Construction of the new oil refinery on the Tabasco coast will start on June 2, the federal energy secretary said today, stating that environmental approval has now been granted.
But the head of the government department that supposedly gave the green light for the project to go ahead denies that construction has been authorized.
It was just 11 days ago that the federal government announced that the state oil company and the Secretariat of Energy (Sener) will build the Dos Bocas refinery because the bids made by private companies were too high and their estimated timeframes to complete the project were too long.
Nevertheless, Rocío Nahle told a press conference this morning that approval for the project was issued last week after the government presented a 2012 environmental impact statement (EIS) to the Security, Energy and Environmental Agency (ASEA).
The study was prepared for an oil field with 93 wells that was proposed for the refinery site.
Nahle rejected the suggestion that the approval process was overly quick.
“No, it’s not so fast. It’s not approval of the EIS because we presented the one from 2012 and they’ve asked us to make certain changes or [undertake] certain studies,” she said.
When questioned about how construction of the US $8-billion refinery could begin without approval of a new impact statement, the energy secretary was evasive.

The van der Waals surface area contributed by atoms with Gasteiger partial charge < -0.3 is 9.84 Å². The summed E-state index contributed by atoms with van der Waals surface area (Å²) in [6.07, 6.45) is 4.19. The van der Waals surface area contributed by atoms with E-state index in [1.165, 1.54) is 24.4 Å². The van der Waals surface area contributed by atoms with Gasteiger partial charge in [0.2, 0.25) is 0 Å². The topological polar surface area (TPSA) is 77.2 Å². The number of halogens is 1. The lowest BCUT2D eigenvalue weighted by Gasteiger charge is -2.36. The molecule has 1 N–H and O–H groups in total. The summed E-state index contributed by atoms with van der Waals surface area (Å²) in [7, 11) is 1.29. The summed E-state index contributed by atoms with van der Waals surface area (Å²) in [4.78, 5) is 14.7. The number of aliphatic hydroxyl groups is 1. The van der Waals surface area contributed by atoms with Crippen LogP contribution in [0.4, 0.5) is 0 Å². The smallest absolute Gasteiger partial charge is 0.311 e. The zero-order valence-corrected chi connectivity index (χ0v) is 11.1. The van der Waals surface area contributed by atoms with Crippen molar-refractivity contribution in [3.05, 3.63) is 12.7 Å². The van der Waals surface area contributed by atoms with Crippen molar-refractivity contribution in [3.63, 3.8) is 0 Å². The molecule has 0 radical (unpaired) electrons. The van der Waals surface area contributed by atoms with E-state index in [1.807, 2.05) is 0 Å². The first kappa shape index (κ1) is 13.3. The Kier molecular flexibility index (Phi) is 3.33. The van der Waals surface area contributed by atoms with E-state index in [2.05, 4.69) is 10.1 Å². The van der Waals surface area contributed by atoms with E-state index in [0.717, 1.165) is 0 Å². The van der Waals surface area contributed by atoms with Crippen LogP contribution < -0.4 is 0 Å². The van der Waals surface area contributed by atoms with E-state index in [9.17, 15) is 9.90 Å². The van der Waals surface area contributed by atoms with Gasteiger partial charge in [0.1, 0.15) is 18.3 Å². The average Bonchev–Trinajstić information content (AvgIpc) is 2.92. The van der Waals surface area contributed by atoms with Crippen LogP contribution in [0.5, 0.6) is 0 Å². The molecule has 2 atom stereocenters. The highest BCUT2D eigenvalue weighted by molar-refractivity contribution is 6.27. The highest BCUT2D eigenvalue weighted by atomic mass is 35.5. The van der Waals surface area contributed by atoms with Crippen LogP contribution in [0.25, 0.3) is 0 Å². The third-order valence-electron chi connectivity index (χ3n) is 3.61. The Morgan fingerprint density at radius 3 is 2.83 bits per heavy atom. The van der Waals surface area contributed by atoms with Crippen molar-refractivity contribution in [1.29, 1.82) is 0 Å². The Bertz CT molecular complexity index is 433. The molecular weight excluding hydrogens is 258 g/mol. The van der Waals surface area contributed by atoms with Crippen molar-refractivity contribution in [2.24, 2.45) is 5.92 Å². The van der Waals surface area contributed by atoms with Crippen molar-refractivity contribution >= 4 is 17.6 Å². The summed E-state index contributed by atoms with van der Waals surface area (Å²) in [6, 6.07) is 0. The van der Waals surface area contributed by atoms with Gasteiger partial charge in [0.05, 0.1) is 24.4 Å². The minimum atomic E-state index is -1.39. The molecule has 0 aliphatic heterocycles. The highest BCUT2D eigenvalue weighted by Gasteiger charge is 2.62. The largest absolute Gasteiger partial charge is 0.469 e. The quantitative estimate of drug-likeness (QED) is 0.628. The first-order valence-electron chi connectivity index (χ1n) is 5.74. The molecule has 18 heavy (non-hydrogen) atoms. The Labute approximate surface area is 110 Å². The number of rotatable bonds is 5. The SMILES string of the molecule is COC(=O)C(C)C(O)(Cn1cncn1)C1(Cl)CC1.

“They already gave us the document. They already gave us the document to be able to start the project. What they are asking for are practically bureaucratic matters,” Nahle said.
Later today, ASEA executive director Luis Vera Morales said the only permission granted to Pemex and Sener is to carry out further analysis and studies at the site.
Interviewed outside the National Palace today alongside Environment Secretary Josefa González Blanco, Vera gave an unequivocal “no” in response to a question about whether construction approval has been granted.
He said last week that approval of the environmental impact statement would take at least 60 working days.
When Vera was asked whether there is a possibility that construction of the refinery will begin on June 2, the environment secretary quickly interjected that it would, although she conceded that the process to obtain environmental approval has not been completed.
“There’s no problem starting on June 2, they’re putting in the requests and they’re very much on time,” González said.
Asked whether a seven-year-old EIS for a different project could be used in order to obtain approval for the refinery, she responded: “Of course, of course it can, it definitely can . . .”